Joel Embiid
Joel Embiid #21 of the Philadelphia 76ers celebrates during the fourth quarter against the Golden State Warriors at Wells Fargo Center on December 11, 2021 in Philadelphia, Pennsylvania. Photo by Tim Nwachukwu/Getty Images


  • George Karl is still taking Nikola Jokic over Joel Embiid in the NBA MVP race
  • "I can only like one big guy, and I take Jokic over Embiid," Karl says
  • This season's MVP race may be the most tightly contested since the 2004-05 season

The race for NBA MVP has hit a fever pitch recently after Philadelphia 76ers star Joel Embiid is now ahead of Denver Nuggets big man and back-to-back MVP Nikola Jokic according to the latest MVP ladder.

But in the eyes of basketball Hall of Fame coach George Karl, Embiid remains lacking in one area that he believes is preventing Embiid from outright snatching the title from Jokic this season.

Speaking with SiriusXM NBA Radio, Karl prefaced his statements by saying that he did not want to bad mouth Embiid before he went on to explain what he sees as a blemish.

"I don't wanna bad mouth Embiid because I think he's really, really good. A lot of my assistant coaches were in Philadelphia when he was a young player, and they kept telling me he was going to be the best big guy ever to play the game," Karl said on the show.

"I see him moving in that direction, but I don't know. He takes too many possession off. He has lazy body language. He gets angry at things that we don't understand why... I can only like one big guy, and I take Jokic over Embiid."

It is worth noting that Karl has close ties to the Nuggets organization after serving as their head coach from the 2004-05 to 2012-13 seasons, logging an overall coaching record of 423-249 which is good for a winning percentage of 62.2.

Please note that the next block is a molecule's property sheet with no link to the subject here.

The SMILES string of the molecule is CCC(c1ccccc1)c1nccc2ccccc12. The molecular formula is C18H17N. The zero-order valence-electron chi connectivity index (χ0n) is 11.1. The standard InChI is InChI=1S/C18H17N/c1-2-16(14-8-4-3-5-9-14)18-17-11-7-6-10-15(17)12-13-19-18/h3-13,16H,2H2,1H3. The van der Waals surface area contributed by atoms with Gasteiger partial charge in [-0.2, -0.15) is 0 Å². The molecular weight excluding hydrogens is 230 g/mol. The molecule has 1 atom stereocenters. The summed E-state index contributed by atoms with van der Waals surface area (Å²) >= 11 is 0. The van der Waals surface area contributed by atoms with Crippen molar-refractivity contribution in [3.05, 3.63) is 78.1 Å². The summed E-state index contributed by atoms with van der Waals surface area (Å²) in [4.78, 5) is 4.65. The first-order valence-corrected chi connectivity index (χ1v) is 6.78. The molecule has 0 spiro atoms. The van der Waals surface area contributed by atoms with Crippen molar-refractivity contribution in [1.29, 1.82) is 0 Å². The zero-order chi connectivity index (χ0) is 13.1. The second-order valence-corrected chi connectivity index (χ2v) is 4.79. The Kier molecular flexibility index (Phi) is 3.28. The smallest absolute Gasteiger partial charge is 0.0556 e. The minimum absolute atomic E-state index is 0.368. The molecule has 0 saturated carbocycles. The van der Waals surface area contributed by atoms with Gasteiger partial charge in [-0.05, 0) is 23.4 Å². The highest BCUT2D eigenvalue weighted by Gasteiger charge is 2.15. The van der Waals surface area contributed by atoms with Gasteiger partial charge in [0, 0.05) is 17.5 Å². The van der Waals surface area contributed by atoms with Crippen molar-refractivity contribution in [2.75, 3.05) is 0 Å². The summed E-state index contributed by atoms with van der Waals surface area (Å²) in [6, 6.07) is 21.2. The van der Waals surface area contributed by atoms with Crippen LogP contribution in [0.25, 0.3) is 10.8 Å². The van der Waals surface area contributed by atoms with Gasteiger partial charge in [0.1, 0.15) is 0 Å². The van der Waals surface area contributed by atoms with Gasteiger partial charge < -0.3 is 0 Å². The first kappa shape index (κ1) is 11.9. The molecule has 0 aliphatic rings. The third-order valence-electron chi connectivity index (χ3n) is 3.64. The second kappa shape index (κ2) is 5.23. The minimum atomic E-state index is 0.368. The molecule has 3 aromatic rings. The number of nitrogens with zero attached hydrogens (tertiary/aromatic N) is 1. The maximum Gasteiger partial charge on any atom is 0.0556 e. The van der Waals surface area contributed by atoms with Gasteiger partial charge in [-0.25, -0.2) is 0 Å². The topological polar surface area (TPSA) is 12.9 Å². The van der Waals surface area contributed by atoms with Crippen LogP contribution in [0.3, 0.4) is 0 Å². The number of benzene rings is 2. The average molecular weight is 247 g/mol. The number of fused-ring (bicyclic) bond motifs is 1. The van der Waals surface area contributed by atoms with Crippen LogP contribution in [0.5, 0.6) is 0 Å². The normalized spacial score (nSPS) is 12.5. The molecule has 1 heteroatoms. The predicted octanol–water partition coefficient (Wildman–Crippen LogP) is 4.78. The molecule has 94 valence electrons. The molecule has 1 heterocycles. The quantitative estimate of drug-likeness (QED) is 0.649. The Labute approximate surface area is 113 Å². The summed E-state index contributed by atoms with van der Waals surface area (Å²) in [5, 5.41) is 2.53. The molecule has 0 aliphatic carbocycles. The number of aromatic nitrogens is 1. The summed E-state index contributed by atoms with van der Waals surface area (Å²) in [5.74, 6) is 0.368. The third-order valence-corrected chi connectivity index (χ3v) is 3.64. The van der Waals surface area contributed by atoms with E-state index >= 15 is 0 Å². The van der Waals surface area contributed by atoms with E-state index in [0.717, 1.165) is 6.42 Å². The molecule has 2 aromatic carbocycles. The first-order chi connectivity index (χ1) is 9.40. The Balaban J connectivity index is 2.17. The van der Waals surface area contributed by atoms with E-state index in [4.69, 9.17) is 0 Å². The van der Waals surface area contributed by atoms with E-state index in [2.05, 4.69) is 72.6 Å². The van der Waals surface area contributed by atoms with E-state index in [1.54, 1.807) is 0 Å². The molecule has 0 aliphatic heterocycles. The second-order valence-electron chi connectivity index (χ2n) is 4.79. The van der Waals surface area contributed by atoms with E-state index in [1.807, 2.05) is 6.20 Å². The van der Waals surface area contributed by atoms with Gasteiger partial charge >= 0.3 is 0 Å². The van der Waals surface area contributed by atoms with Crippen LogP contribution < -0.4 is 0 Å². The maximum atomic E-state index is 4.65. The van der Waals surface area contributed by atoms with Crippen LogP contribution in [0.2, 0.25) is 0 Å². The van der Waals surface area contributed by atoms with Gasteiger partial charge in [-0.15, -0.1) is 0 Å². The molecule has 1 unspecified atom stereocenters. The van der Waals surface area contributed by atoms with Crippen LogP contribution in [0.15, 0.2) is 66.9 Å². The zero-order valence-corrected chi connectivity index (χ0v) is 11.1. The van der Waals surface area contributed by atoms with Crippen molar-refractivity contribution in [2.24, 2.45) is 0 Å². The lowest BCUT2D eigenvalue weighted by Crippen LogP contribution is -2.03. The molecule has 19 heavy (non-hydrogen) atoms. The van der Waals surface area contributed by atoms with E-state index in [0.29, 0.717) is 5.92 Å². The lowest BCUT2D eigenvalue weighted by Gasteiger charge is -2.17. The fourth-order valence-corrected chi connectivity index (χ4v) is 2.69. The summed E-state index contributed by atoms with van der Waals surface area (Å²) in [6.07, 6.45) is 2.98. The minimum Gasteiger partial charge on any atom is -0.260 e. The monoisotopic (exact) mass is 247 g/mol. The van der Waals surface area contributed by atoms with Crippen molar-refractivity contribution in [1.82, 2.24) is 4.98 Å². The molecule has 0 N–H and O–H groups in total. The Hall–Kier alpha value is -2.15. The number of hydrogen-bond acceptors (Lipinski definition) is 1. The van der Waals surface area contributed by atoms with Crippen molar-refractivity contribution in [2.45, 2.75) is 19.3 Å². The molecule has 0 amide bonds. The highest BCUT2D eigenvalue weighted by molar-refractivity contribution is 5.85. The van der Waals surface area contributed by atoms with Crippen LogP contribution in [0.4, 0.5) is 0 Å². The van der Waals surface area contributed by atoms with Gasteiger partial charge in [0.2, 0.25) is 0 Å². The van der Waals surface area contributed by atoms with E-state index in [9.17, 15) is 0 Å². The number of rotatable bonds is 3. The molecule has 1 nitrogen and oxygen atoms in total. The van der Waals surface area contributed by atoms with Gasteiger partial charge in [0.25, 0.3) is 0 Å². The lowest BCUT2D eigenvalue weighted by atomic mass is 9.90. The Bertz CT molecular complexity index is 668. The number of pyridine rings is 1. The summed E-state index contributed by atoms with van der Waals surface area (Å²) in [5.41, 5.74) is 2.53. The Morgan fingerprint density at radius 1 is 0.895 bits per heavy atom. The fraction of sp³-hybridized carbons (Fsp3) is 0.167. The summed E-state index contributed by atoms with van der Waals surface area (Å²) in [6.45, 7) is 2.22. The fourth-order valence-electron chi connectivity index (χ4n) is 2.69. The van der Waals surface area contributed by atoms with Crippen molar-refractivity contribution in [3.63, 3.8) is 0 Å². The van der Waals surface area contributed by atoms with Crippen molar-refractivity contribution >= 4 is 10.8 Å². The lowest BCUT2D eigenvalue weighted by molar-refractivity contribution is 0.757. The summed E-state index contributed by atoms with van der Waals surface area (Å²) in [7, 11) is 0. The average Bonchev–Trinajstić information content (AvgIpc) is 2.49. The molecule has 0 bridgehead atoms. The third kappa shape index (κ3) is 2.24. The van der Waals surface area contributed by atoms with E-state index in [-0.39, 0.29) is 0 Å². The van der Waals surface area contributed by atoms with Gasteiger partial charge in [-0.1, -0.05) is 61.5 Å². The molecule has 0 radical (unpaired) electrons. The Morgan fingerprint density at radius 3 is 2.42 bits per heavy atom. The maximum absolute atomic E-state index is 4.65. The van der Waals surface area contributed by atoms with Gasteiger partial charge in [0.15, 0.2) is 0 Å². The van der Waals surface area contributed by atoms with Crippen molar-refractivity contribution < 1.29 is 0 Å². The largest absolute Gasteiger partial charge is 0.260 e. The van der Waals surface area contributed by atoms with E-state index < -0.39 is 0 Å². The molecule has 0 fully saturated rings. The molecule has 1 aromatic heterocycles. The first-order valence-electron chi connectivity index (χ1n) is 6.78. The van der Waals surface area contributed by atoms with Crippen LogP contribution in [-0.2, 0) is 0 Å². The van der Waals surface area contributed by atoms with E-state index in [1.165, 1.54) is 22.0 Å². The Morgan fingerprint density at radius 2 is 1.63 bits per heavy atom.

Karl was the architect of those mid-2000s to early 2010s teams that saw the rise of names such as Carmelo Anthony, Chris Andersen (better known as "Birdman"), J.R. Smith and Brazilian big man Nene.

Fans were quick to call him out on choosing Jokic over Embiid due to his tenure with the Nuggets, stating that he has "no [credibility] on this subject" and a couple of others going so far off the deep end as to insinuate that it had something to do with the color of Embiid and Jokic's skin.

Embiid has certainly been a dominant force on both ends of the floor for the Sixers this season, averaging 33.5 points (career-high) on 54.6 percent from the field, 10.2 rebounds, 1.1 steals, and 1.7 blocks in 57 games played.

For defending MVP Jokic, he is well on his way to averaging a triple-double with 24.8 points at an eye-watering 63.3 percent (career-high), 11.8 rebounds, 9.9 assists, 1.2 steals and 0.7 blocks in the 63 games that he has appeared in.

The reason why the MVP award is so heavily debated is that there is no clear-cut definition of what an MVP is.

Generally, player stats and team success are the two most dominant factors in MVP selection while other variables such as games played and narrative are distant secondary factors.

FanDuel has Embiid (plus-100) slightly ahead of Jokic (plus-160) in the MVP race and that number is expected to fluctuate all the way through the end of the regular season.

When it is all said and done, the race for the 2022-23 NBA MVP may be the tightest one since Shaquille O'Neal and Steve Nash duked it out in the 2004-05 season.

Nash went on to win the award by a slim margin of 2.6 percent over O'Neal, claiming the coveted award by just 34 points (1,066 to O'Neal's 1,032).

Nikola Jokic, Denver Nuggets
Nikola Jokic #15 of the Denver Nuggets complains about a call against the Golden State Warriors in the second half during Game Two of the Western Conference First Round NBA Playoffs at Chase Center on April 18 in San Francisco. Ezra Shaw/Getty Images